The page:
Top universities fight to keep lion’s share of research money

Posted in Fees, access and admissions on January 14th, 2009 by steve

“Leading universities are fighting behind the scenes to hang on to their share of research funding in the next round of financial allocations in March. The Russell group of large research-intensive universities, which for decades has had the lion’s share of research funding, says it risks ‘haemorrhaging money’ in allocations made after the results of last month’s research assessment exercise (RAE) … At present, 82% of research funding in England goes to just 29 universities. The Higher Education Funding Council for England (HEFCE) is now working out a funding formula to allocate research cash to English universities based on the outcome of the RAE …” (more)

[Anthea Lipsett, Guardian, 14 January]

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Elite v-cs fear ‘end of road’ for concentration of research

Posted in Research on January 2nd, 2009 by steve

“The elite research-intensive universities could lose significant amounts of their research funding to teaching-focused universities after the results of the research assessment exercise last month. This is the fear of vice-chancellors in the large research-led Russell Group of universities after the 2008 RAE highlighted ‘world-leading’ (4*) research right across the sector – including in post-1992 institutions and some that were awarded university status only in the past two or three years. The RAE, which for the first time showed the ‘research profile’ of every department instead of providing a summative grade, found at least some world-leading research, often in small pockets, in 150 of the 159 universities that entered …” (more)

[Zoë Corbyn, THE, 1 January]

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QUB – Officially an Esteemed University at the Top

Posted in Governance and administration on December 26th, 2008 by steve

“With the recent release of the UK-wide Research Assessment Exercise, QUB has been celebrating its success as a leading University in the UK. A member of the esteemed Russell Group, QUB can now boast that it has been firmly placed in the top 20 universities in the UK in terms of research …” (more)

[The Gown, 24 December]

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The insanity of RAE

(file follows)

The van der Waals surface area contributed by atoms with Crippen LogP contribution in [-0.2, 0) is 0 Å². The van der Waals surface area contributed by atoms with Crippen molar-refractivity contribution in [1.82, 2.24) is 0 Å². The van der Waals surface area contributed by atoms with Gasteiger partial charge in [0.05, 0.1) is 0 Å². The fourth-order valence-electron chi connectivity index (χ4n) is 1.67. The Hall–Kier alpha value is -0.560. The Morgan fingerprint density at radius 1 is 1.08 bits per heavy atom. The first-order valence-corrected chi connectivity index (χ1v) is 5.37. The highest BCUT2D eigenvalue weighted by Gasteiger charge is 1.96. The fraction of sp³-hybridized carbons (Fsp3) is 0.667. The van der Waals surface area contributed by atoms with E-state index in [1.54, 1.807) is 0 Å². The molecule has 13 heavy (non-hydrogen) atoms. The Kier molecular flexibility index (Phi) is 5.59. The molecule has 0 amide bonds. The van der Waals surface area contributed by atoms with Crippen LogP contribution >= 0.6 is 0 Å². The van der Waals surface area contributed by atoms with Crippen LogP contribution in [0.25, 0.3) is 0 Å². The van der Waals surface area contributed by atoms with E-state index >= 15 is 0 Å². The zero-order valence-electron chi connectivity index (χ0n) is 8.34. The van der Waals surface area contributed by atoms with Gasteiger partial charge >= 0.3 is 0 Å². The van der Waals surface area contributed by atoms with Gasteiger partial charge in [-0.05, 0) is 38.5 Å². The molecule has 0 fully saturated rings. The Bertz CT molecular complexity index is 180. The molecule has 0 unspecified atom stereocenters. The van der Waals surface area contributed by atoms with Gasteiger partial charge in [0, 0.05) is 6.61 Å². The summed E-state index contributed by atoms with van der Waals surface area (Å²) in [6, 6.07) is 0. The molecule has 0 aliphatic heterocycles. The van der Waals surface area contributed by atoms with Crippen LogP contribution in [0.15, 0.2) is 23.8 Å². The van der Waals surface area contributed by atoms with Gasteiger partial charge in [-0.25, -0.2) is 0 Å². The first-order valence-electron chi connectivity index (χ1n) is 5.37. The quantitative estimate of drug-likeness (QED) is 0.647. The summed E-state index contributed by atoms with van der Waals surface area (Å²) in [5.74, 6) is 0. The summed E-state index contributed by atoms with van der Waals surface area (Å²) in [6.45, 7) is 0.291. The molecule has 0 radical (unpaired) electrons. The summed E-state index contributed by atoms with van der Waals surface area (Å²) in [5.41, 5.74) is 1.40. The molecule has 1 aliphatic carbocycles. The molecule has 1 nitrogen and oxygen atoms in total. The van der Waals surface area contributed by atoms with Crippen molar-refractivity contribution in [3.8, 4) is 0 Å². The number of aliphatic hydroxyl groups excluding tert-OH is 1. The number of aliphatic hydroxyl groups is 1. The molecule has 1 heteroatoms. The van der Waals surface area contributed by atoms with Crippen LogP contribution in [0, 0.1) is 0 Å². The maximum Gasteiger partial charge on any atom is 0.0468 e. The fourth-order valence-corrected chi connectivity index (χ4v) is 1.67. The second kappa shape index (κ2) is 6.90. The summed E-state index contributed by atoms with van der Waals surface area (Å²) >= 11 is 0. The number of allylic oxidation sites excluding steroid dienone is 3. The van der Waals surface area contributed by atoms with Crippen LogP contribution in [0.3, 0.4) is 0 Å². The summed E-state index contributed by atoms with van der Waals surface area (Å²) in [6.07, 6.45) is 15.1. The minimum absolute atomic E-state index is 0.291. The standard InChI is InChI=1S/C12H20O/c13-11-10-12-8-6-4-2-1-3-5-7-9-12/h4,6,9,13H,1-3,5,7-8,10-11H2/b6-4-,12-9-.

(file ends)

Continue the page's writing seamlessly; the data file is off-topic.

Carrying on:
Posted in Governance and administration, Research on December 21st, 2008 by steve

“Those happy souls who live in the real world will not know that last Thursday saw the culmination of nonsense on stilts in the British university world — the release of the latest Research Assessment Exercise (RAE) results. In a nutshell, RAE is the extension of ‘targets’ and bean-counting to the world of ideas, and it’s a crazy system. In one major academic department I know, the most creative and original member of the department was excluded from the RAE by his colleagues because his pathbreaking work ‘didn’t fit the narrative’ — i.e. the story being carefully crafted to impress the bean counters. The mainstream media know nothing of this, however …” (more)

[John Naughton, Memex 1.1, 21 December]

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RAE 2008 results prompt a flurry of analysis

Posted in Governance and administration, Research on December 18th, 2008 by steve

“After a seven-year wait, and with academic fingernails bitten to the quick, the results of the Research Assessment Exercise 2008 were finally released, prompting an unseemly scramble as universities vied to stake their claims as the best and the brightest. While there was general consensus with the Times Higher Education’s ranking of the University of Cambridge as the top performer, including in the Financial Times, the position of other institutions varied from league table to league table …” (more)

[John Gill, THE, 18 December]

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UK Research Assessment – some additional observations

Posted in Governance and administration, Research on December 18th, 2008 by steve

“From the perspective of the UK universities, the outcome of the Research Assessment Exercise is significant in two different ways. First, the RAE has perhaps the greatest impact on reputation of all metrics used to compile league tables; there is evidence that event student choices are heavily influenced by them. Secondly, they help to determine state funding (though the precise impact of these latest results on money is not yet known). In past RAEs there has been some conflict between these two factors, as institutions struggled to work out how best to maximise both money and reputation in the decisions about how many staff to enter: if you entered more staff and scored well, the financial benefits were highest – but if the gamble failed and you scored badly, the negative impact on reputation could be immense. It was all essentially a gamble …” (more)

[Ferdinand von Prondzynski, University Blog, 18 December]

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RAE 2008: Results and rankings

Posted in Governance and administration, Research on December 18th, 2008 by steve

“RAE 2008 results are now out (effective 18 December 2008). Many, many ways to calculate rankings from the data but arguably the most authoritative and convincing one comes from Research Fortnight: …” (more)

[Registrarism, 18 December]

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Call to scrap peer review in hunt for brilliant ideas

Posted in Governance and administration, Research on December 18th, 2008 by steve

“Peer review of academic journal papers should be abolished and teaching-focused lecturers should be encouraged to give up research under proposals seeking to ensure that academe continues to produce ‘paradigm-shifting’ research. The plans are put forward by Donald Gillies, a professor of the philosophy of science and mathematics at University College London, in his new book, How Should Research be Organised? Published this week to coincide with the publication of the results of the 2008 research assessment exercise (RAE), the book argues that the current system, under which more than £1.5 billion a year is distributed to universities, has damaged research quality …” (more)